Skip to 7 minutes and 3 secondsOr it might be for brand new teachers, people that have never taught before in their lives. Then there's the DELTA, which teachers with a little bit, good bit more experience probably, two or three years experience, who want a higher level, MA level qualification, can do. So there's the DELTA. And there's ICELT, which people do, particularly popular in China, in Mexico, other countries in South America, Brazil. But also we have I think some ICELT courses going on right now in Holland. And so you could join up with one of them. They're an in-service course, so you have to have a class already that you're teaching.

Skip to 7 minutes and 42 secondsAnd you're going to talk about - Yeah, well, teaching practice is obviously very important in those courses. And we did mention in our Q&A this week that opportunities for teaching practice, you could maybe set them up yourself in your own teaching context, get people to observe you. Some of you mentioned on the course that you were doing TKT, which is a Teaching Knowledge Test that will expand your knowledge of teaching. There are other things you can do as well which is just searching websites for resources to help you in your professional development. But there's Cambridge as well. Cambridge have a lot of support for teachers on their website. That's right. And just go to our website.

Skip to 8 minutes and 19 secondsAnd you'll find their resources for teachers and resources for learners. We mentioned in the webinar also that we had - we mentioned in our Q&A that we also have webinars. So lots of resources for you, especially if you teach exam classes. Now it's very common to end up teaching exam classes when you get your first teaching role. And again, go to our website to find resources to help you with that. And again, we'll put the link up to the teacher resource websites on the same page as the video tomorrow. OK.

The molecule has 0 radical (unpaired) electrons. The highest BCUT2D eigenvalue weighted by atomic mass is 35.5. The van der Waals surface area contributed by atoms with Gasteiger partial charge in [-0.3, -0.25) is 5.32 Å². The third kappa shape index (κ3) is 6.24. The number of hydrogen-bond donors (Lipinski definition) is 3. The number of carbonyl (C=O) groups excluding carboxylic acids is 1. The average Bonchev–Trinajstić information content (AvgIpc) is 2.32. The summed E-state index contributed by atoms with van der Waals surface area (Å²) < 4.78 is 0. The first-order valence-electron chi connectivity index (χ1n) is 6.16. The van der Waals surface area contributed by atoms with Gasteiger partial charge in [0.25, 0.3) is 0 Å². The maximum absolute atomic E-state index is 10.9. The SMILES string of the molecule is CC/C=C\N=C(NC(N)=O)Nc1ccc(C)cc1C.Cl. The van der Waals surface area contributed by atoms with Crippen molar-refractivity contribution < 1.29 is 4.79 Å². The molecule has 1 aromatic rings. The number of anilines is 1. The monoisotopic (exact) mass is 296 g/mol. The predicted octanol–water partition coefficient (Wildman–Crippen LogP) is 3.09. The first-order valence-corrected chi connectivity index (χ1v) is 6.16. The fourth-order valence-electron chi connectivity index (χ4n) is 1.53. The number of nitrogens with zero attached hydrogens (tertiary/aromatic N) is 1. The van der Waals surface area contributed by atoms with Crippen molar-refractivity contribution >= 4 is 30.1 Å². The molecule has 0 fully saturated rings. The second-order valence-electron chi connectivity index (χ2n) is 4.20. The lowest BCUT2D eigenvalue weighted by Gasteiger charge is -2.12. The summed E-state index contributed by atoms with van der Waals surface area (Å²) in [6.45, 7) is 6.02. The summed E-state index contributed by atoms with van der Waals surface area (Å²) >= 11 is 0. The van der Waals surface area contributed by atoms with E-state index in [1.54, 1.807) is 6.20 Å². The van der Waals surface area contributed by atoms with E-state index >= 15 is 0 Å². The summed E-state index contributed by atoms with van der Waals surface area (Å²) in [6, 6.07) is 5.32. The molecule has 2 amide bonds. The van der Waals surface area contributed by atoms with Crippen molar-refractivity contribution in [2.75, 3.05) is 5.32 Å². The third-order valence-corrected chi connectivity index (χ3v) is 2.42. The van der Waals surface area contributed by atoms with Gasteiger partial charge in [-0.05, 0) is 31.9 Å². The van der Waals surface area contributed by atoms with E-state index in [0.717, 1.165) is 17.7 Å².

Skip to 8 minutes and 49 secondsWell, we know some of you are still looking at the course, and we will be looking at your comments on the end of week review and answering some more questions there. But from us, it's goodbye. And we will be repeating this course. And so we hope you'll tell other people that you know who might find it interesting to do our next course. But we've enjoyed learning with you, and we wish you every success in your future teaching careers. Goodbye everyone. So bye bye from me. Take care. Bye bye.

End of course video and glossary

We’ve reached the end of the course. Throughout the course we have ended each week with a glossary and a video. In this step you can download the glossary which includes all the words from the glossary steps.

In the video, the educators look back from all around the world at some of the main talking points of this week and the course. The video will appear here on Friday 15 July at around 4pm (UK time).

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This video is from the free online course:

Exploring the World of English Language Teaching

Cambridge Assessment English